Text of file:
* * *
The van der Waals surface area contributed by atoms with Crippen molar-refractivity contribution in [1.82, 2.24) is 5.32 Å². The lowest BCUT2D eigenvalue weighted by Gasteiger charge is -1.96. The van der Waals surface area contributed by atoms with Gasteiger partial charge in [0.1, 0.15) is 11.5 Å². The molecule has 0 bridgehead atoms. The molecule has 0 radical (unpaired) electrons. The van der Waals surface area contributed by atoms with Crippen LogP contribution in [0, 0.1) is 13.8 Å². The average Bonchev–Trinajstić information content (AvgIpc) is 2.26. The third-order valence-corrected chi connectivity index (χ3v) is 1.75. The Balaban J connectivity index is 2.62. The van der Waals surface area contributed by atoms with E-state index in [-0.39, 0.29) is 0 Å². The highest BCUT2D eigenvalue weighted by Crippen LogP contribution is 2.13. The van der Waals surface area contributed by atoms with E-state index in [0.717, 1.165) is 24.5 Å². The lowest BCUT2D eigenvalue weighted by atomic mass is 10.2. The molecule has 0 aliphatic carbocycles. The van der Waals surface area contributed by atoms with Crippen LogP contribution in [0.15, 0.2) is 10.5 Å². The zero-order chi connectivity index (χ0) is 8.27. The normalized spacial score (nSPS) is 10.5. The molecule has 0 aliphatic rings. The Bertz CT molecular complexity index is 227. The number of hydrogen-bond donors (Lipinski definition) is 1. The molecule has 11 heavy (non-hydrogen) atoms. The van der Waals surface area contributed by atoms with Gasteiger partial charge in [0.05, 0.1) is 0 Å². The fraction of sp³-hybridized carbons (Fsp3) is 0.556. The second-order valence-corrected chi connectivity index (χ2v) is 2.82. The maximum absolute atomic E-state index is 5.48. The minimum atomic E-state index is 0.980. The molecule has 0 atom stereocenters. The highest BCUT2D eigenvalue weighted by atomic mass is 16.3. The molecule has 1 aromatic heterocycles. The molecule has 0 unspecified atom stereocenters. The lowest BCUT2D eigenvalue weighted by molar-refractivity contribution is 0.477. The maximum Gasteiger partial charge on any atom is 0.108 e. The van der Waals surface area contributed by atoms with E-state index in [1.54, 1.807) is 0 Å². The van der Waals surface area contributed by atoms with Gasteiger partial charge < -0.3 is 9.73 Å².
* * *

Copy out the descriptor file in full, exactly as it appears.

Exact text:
The van der Waals surface area contributed by atoms with Crippen molar-refractivity contribution in [1.82, 2.24) is 5.32 Å². The lowest BCUT2D eigenvalue weighted by Gasteiger charge is -1.96. The van der Waals surface area contributed by atoms with Gasteiger partial charge in [0.1, 0.15) is 11.5 Å². The molecule has 0 bridgehead atoms. The molecule has 0 radical (unpaired) electrons. The van der Waals surface area contributed by atoms with Crippen LogP contribution in [0, 0.1) is 13.8 Å². The average Bonchev–Trinajstić information content (AvgIpc) is 2.26. The third-order valence-corrected chi connectivity index (χ3v) is 1.75. The Balaban J connectivity index is 2.62. The van der Waals surface area contributed by atoms with E-state index in [-0.39, 0.29) is 0 Å². The highest BCUT2D eigenvalue weighted by Crippen LogP contribution is 2.13. The van der Waals surface area contributed by atoms with E-state index in [0.717, 1.165) is 24.5 Å². The lowest BCUT2D eigenvalue weighted by atomic mass is 10.2. The molecule has 0 aliphatic carbocycles. The van der Waals surface area contributed by atoms with Crippen LogP contribution in [0.15, 0.2) is 10.5 Å². The zero-order chi connectivity index (χ0) is 8.27. The normalized spacial score (nSPS) is 10.5. The molecule has 0 aliphatic rings. The Bertz CT molecular complexity index is 227. The number of hydrogen-bond donors (Lipinski definition) is 1. The molecule has 11 heavy (non-hydrogen) atoms. The van der Waals surface area contributed by atoms with Gasteiger partial charge in [0.05, 0.1) is 0 Å². The fraction of sp³-hybridized carbons (Fsp3) is 0.556. The second-order valence-corrected chi connectivity index (χ2v) is 2.82. The maximum absolute atomic E-state index is 5.48. The minimum atomic E-state index is 0.980. The molecule has 0 atom stereocenters. The highest BCUT2D eigenvalue weighted by atomic mass is 16.3. The molecule has 1 aromatic heterocycles. The molecule has 0 unspecified atom stereocenters. The lowest BCUT2D eigenvalue weighted by molar-refractivity contribution is 0.477. The maximum Gasteiger partial charge on any atom is 0.108 e. The van der Waals surface area contributed by atoms with E-state index in [1.54, 1.807) is 0 Å². The van der Waals surface area contributed by atoms with Gasteiger partial charge < -0.3 is 9.73 Å².